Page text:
COS 318: Operating systems  

Fall 2004, Princeton University

Course Summary | Announcement | Administrative | Schedule | Resources | Policies

Course Summary

This course studies the design and implementation of operating systems. The topics include: processes, mutual exclusion, synchronization, memory management, virtual memory, processor scheduling, disk management, file systems, security, and protection.  Students will be working on a series of six projects leading to a small, real operating system.  

Prerequisites: COS 217 and 226 or instructor's permission.

Text Book: Modern Operating Systems, 2nd Edition, Andrew S. Tanenbaum, Prentice-Hall, 2001

Grading Policies: Projects (60%), midterm (15%), quizzes (15%), and participation (10%).


Administrative Information




Teaching assistants

Undergraduate Coordinator

Keeping in touch








Getting started

Tutorial and Documentation



The course grades will be determined roughly as follows: The course will not be graded on a curve, so students are not competing against each other. Most projects contain extra credits. The midterm is tentatively scheduled on the Thursday of the midterm week.


We believe that the only way to master the knowledge of operating systems is to build a real operating system kernel. The six projects in this course are designed to do exactly that. At the end of the class, you will have a small, real operating system kernel.  This set of projects were co-developed with colleagues at University of Tromso in Norway.

Students will be paired as a working group for each project. You will be regrouped after three projects in order to give you a chance to work with another person.  Each project has two grading phases: design review and final submission. To conduct a graded design review, each working group or student will meet with your TA for 10 minutes one week before the project is due. The main purpose of the design review is to get you start on the projects early. Another purpose is to let you catch errors early to avoid frustrated debugging. Also, it gives you a chance to explain and defend your approach. Each student needs to prepare a short presentation to show your approach to the TA. You should pretend that you are in the real world and give your supervisors a design review presentation. My advice is to prepare one or two pages showing your data structures, interfaces, and algorithms instead of showing encrypted code. Drawing diagrams are very helpful. Your presentation should take no more than five minutes and the feedback from the TA will normally take no more than five minutes.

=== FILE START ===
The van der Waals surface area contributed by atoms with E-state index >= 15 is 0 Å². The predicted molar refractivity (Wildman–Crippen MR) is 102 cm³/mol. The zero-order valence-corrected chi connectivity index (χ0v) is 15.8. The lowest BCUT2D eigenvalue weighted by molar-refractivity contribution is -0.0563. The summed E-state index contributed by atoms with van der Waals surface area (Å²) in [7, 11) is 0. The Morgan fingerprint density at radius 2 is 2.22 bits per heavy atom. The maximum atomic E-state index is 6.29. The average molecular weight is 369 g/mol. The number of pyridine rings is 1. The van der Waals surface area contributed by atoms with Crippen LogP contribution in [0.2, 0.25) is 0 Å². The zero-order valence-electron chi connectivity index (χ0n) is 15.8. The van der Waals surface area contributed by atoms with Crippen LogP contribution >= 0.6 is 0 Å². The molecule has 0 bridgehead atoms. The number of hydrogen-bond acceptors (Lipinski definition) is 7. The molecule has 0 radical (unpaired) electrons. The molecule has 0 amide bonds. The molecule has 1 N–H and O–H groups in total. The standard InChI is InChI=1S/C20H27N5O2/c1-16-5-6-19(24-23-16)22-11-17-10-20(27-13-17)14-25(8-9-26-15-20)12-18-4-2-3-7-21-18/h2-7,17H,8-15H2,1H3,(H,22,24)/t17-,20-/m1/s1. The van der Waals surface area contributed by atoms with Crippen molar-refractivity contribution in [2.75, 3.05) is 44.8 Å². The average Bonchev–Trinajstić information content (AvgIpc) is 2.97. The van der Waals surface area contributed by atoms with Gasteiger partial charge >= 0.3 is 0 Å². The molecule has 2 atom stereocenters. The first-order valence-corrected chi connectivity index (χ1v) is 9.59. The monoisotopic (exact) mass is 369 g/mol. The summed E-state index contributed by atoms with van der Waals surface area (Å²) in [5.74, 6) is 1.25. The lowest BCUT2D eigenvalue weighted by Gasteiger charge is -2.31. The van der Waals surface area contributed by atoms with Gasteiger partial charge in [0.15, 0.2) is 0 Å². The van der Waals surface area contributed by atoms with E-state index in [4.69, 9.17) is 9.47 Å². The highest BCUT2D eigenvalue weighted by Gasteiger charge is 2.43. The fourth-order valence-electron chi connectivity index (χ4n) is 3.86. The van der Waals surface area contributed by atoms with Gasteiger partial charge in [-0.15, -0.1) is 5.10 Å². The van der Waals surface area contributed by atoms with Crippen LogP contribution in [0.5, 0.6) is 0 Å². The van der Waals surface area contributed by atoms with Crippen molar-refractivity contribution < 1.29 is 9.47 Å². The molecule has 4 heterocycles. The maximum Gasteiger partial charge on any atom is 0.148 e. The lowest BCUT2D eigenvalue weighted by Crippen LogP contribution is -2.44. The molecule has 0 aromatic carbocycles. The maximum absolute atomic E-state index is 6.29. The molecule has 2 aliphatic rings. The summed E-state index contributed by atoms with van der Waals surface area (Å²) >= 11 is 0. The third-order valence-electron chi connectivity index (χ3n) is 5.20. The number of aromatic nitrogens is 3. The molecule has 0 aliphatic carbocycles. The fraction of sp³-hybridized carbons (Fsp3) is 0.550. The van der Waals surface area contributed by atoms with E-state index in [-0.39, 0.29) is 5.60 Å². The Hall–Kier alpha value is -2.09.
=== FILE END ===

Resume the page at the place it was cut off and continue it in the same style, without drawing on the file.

Note that you have to sign up for a design review session. No design review session = no grade for the design review. If you don't show up for your design review session, you'll have to make a new appointment and 10% of your design review grade will be subtracted.

The final submission will be done online, following the specific instructions in each project description.  You should include a small README file with your project submission. You should concisely describe your design and implementation.  Also, you need to describe what parts work and what parts don't; and how to compile and run your program (if you are not using the Makefile we provided). You don't have to repeat anything you presented in the design review.  The TA who is in charge of the project will grade the project without correcting your code.  It is your responsibility to figure out how to correct your code by comparing your implementations with the released solutions.